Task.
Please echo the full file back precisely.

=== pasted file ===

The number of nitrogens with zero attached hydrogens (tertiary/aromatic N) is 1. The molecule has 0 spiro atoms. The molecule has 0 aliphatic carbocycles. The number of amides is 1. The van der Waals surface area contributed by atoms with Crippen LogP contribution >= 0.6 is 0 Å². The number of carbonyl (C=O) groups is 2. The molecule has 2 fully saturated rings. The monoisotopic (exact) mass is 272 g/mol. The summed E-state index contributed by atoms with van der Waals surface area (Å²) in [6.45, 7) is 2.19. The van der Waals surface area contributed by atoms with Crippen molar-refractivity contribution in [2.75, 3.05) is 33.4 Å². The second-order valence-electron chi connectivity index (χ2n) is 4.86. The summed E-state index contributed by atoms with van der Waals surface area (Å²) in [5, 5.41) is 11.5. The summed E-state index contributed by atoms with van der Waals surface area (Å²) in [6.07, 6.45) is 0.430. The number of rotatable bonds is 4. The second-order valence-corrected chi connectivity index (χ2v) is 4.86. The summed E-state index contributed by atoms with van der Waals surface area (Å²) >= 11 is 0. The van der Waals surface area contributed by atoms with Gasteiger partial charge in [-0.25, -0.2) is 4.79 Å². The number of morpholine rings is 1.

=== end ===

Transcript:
The number of nitrogens with zero attached hydrogens (tertiary/aromatic N) is 1. The molecule has 0 spiro atoms. The molecule has 0 aliphatic carbocycles. The number of amides is 1. The van der Waals surface area contributed by atoms with Crippen LogP contribution >= 0.6 is 0 Å². The number of carbonyl (C=O) groups is 2. The molecule has 2 fully saturated rings. The monoisotopic (exact) mass is 272 g/mol. The summed E-state index contributed by atoms with van der Waals surface area (Å²) in [6.45, 7) is 2.19. The van der Waals surface area contributed by atoms with Crippen molar-refractivity contribution in [2.75, 3.05) is 33.4 Å². The second-order valence-electron chi connectivity index (χ2n) is 4.86. The summed E-state index contributed by atoms with van der Waals surface area (Å²) in [5, 5.41) is 11.5. The summed E-state index contributed by atoms with van der Waals surface area (Å²) in [6.07, 6.45) is 0.430. The number of rotatable bonds is 4. The second-order valence-corrected chi connectivity index (χ2v) is 4.86. The summed E-state index contributed by atoms with van der Waals surface area (Å²) >= 11 is 0. The van der Waals surface area contributed by atoms with Gasteiger partial charge in [-0.25, -0.2) is 4.79 Å². The number of morpholine rings is 1.